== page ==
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Monday
Nov052012

Capturing the Season: Making Autumn Leaf Playsilks 

by Andrea Folsom, concept by Danielle Reiner

At heart I am a collector – smooth stones, interesting shells, acorns and pinecones, and in autumn, beautiful leaves. I find these pieces of nature help ground me in the time and place both where they were discovered and where I am in my own journey through life.  These nature reminders have found their way throughout our home - from the pumpkins and pinecones in the seasonal display on a main shelf, to the cicada and butterfly wings on our nature table, to the worry stones huddled at the bottom of my pant pocket. So it is no great surprise that my children have also become collectors, often times gathering more than their little hands can carry on a simple walk around the neighborhood. 

Some things, however, simply cannot be collected, not for any length of time at least – wildflowers that droop before we get home, fiery leaves that dry and curl brown after a few days off the tree, or even my children running outdoors happy and wild. This season, we wanted to harness some of the color and energy turning the trees red, yellow, orange, green, bringing it home for the cold winter months when the leaves of summer and fall have become but a distant memory. The idea of transferring the crimson and rust onto playsilks, a staple for imaginative play in many-a-home, seemed like a natural fit. And so we set out to capture the season.

 

 

 

You Will Need:

 

Hammer, hard rubber mallet, or wooden mallet
Protective eyewear
Playsilks
Embroidery hoop
Fresh leaves (preferably picked from the tree or very freshly-fallen)
A hard surface, such as a cutting board or extra piece of wood

 Please note: the pigment from the leaves will transfer onto whatever surface you are hammering onto.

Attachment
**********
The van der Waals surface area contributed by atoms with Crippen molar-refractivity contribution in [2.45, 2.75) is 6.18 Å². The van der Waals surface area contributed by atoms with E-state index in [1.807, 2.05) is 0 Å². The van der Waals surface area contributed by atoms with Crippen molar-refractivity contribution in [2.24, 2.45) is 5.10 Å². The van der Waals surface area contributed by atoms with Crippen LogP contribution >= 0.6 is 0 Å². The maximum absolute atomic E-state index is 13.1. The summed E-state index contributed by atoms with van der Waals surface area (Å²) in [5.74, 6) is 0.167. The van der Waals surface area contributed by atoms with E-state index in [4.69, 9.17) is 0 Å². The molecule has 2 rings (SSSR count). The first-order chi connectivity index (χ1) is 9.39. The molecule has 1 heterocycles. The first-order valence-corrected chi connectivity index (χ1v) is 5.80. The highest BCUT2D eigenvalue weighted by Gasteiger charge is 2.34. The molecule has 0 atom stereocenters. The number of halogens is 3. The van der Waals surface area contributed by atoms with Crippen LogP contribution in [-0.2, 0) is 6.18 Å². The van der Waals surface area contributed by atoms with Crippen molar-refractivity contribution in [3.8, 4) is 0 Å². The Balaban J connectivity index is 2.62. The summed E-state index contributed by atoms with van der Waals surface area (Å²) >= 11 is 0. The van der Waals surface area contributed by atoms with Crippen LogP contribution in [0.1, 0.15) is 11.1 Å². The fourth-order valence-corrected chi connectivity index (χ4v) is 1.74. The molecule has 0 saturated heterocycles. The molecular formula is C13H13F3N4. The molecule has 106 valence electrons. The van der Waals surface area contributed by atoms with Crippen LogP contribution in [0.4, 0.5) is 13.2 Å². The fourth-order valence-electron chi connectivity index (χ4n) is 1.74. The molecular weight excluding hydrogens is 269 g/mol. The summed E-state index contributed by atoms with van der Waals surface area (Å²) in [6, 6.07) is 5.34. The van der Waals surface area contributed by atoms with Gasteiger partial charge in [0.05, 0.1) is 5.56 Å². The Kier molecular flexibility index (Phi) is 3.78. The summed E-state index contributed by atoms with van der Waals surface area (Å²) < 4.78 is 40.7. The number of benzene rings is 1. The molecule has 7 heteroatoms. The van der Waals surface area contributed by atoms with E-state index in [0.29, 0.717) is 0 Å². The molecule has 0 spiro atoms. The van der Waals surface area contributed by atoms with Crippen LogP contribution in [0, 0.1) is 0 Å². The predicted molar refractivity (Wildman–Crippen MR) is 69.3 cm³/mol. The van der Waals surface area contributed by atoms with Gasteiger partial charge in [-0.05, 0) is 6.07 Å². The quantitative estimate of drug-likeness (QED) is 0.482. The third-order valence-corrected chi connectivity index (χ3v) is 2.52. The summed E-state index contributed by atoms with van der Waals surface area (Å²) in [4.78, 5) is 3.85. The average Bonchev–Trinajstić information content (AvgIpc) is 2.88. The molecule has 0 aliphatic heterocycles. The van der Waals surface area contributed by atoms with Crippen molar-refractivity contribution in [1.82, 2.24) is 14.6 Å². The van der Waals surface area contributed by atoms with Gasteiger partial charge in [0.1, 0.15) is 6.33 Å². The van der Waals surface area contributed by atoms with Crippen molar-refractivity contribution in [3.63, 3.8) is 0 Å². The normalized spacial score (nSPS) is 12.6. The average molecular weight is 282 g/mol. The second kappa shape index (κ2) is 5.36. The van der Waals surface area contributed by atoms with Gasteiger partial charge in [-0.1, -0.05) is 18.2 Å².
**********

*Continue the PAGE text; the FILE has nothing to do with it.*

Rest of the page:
What To Do:

Like so many other projects we do, this one starts the same, with a nature walk. This time you’re gathering leaves of all shapes and colors.  The fresher the leaf the better – this is an instance where some leaf picking from trees may be in order to ensure your leaves are full of pigments and water for optimal dying.  Dried-out leaves will not transfer pigment as easily and the colors will be much less vibrant.

Now that you have your leaves, you are ready to set up your printing space. Lay your fabric over the smaller hoop.

Place your leaves and cover with the other end of your fabric and put the larger hoop over top, so that your leaves are sandwiched between the fabrics. 

Pull the fabric taught on each side so that your leaves won’t slip as you hammer.  

If you are using a large hammer, we found it is good to protect your playsilk from the hard metal by wrapping a thick piece of fabric around the end.  An old sock did the trick for us!

Before you start, safety first: If you are working with children and using a hammer or mallet be sure to wear protective eyewear and use your best judgment to keep everyone safe. Also, if you are using a hammer, please be aware that this is a very loud activity that may be a bit much for little ears.